perceptions of common man

Sunday morning is indulgence time. I normally go to the local parlour to get a pedicure and manicure. The hour or so spent there is the one luxury I allow myself. But unlike other women who spend their time chatting on their cell phones or reading magazines totally ignoring the staff working on their hands or feet, I like engaging in conversation with the staff. It gives me an insight into yet another world. I always let the others lead the conversation.

It always begins with a chat on the weather: the incredible heat, the delayed rains, the clogged streets post a deluge and so on. This week it was the eluding rain! Then after a short while he asked me whether I was planning to go to Jantar Mantar for the Ana Hazare protest. I guess he remembered that I had gone last summer. I told him I was not. After a few more moments he brought up the topic again and said that he felt that Ana Hazare was doing all this to get his statue erected after his death. I was perplexed as I could not understand what he was getting at. I really wanted to know so I asked him why he had said that. The answer was to the point. For him Ana Hazare did not have a family and hence would be forgotten by one and all unless he did something that would make the Nation remember him. Hence his need to do something big. I guess this is a way of looking at it.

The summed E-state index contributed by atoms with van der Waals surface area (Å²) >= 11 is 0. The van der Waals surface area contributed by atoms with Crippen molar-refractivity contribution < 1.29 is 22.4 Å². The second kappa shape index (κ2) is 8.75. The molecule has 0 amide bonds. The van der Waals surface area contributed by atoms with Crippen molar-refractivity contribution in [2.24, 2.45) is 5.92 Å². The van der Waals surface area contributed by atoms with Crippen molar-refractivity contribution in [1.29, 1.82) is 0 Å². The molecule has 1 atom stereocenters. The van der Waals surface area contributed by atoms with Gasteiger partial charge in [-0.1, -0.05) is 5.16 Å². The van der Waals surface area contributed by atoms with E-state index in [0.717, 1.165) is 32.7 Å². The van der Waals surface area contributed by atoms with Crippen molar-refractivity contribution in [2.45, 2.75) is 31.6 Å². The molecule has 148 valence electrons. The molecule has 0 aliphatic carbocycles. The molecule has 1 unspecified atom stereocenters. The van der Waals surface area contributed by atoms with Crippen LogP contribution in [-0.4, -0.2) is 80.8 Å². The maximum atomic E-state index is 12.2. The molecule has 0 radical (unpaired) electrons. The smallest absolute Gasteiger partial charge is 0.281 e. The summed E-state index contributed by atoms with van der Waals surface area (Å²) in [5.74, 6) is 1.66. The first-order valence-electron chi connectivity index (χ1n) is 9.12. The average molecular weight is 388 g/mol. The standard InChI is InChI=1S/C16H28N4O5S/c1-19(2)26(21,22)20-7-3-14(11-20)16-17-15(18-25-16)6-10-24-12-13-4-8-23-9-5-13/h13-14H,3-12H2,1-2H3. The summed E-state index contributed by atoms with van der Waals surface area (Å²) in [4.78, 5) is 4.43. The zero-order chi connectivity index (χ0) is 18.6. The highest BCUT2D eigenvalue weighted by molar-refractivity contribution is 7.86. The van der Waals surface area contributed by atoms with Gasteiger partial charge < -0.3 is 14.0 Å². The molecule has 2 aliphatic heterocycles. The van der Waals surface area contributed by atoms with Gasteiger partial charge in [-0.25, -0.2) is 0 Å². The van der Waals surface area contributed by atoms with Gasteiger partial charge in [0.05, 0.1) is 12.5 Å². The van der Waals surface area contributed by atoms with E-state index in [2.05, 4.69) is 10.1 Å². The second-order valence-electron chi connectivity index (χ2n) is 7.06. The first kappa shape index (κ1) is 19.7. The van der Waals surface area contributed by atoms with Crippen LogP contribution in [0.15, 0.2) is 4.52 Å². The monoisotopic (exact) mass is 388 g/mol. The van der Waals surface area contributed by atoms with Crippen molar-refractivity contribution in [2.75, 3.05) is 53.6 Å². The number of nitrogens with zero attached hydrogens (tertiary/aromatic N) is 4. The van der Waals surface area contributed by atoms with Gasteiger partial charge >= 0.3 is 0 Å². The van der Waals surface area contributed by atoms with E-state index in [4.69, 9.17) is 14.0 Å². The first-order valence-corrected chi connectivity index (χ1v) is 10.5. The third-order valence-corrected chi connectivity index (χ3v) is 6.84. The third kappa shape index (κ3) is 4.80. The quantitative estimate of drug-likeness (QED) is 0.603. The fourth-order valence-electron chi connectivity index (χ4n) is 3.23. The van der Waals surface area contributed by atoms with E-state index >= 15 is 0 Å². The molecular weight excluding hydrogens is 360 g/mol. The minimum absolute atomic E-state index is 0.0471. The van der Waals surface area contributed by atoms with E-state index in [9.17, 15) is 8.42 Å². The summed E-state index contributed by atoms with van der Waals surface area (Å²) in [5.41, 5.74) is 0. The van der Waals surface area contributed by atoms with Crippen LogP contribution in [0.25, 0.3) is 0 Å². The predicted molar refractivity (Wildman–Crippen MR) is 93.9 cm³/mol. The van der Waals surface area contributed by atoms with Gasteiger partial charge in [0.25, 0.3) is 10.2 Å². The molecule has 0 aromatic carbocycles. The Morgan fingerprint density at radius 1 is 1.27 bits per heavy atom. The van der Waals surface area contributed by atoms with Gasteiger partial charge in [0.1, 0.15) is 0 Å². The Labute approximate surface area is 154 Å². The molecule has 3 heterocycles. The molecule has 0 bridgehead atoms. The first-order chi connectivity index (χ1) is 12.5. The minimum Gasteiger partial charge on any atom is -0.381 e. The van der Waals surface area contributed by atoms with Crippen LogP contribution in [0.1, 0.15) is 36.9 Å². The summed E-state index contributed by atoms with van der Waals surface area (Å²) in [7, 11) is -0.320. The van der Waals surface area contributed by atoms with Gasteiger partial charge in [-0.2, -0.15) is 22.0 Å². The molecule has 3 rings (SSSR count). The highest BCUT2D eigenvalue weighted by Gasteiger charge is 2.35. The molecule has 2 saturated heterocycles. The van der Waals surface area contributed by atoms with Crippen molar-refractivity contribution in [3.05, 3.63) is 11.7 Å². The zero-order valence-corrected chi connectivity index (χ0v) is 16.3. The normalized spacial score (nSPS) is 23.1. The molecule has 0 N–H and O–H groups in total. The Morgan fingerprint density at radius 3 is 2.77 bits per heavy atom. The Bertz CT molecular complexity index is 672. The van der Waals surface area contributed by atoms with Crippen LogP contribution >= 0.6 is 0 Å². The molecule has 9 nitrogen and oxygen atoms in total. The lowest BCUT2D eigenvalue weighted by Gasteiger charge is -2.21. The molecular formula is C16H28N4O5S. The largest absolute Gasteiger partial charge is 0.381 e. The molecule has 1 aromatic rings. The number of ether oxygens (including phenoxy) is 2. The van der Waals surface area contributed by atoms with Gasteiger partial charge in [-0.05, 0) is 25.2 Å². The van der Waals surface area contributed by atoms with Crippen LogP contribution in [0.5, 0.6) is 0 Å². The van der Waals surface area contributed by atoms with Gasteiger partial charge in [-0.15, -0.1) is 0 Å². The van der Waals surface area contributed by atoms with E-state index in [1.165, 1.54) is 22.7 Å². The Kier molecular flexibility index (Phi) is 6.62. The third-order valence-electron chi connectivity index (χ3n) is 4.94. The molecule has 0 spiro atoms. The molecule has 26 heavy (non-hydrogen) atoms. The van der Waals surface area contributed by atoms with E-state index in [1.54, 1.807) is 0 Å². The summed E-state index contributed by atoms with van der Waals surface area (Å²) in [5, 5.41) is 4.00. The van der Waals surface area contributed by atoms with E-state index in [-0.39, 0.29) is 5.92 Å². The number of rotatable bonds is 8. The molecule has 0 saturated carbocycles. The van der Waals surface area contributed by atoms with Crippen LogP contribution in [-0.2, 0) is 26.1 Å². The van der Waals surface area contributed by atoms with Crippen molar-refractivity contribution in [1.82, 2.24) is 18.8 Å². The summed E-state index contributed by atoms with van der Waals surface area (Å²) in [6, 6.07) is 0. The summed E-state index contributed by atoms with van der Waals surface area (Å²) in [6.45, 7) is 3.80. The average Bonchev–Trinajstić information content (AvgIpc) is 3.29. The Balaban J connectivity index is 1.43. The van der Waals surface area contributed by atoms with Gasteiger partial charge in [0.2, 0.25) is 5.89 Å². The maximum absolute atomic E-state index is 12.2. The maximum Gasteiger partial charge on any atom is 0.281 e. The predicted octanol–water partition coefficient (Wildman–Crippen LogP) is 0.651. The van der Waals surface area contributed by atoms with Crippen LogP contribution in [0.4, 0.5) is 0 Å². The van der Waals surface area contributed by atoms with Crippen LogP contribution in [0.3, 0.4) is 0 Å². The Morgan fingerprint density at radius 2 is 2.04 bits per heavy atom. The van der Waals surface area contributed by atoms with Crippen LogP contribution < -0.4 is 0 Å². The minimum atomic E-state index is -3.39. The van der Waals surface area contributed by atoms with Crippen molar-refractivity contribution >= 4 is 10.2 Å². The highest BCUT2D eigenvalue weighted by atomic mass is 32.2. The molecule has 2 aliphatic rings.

Ana Hazare brought the topic of corruption and then very quickly the one of price rise. I guess they are linked in the perceptions of the common man. Every one present joined the chorus to complain about the price rise in vegetables, food, petrol, electricity. Life was becoming very difficult for one and all particularly for people like Kailash and his colleagues who were at the mercy of their employer. If they ask for a salary increase they run the risk of losing their jobs unlike unionised workers and state employees. Kailsah who always has to come up with something unique stated with humour: thee politicians shouls come and spend a month living like us to understand the harsh realities of the common man adding with a twinkle in his eye: and we would love to spend that month in their homes! Reminded me of TV shows like trading places!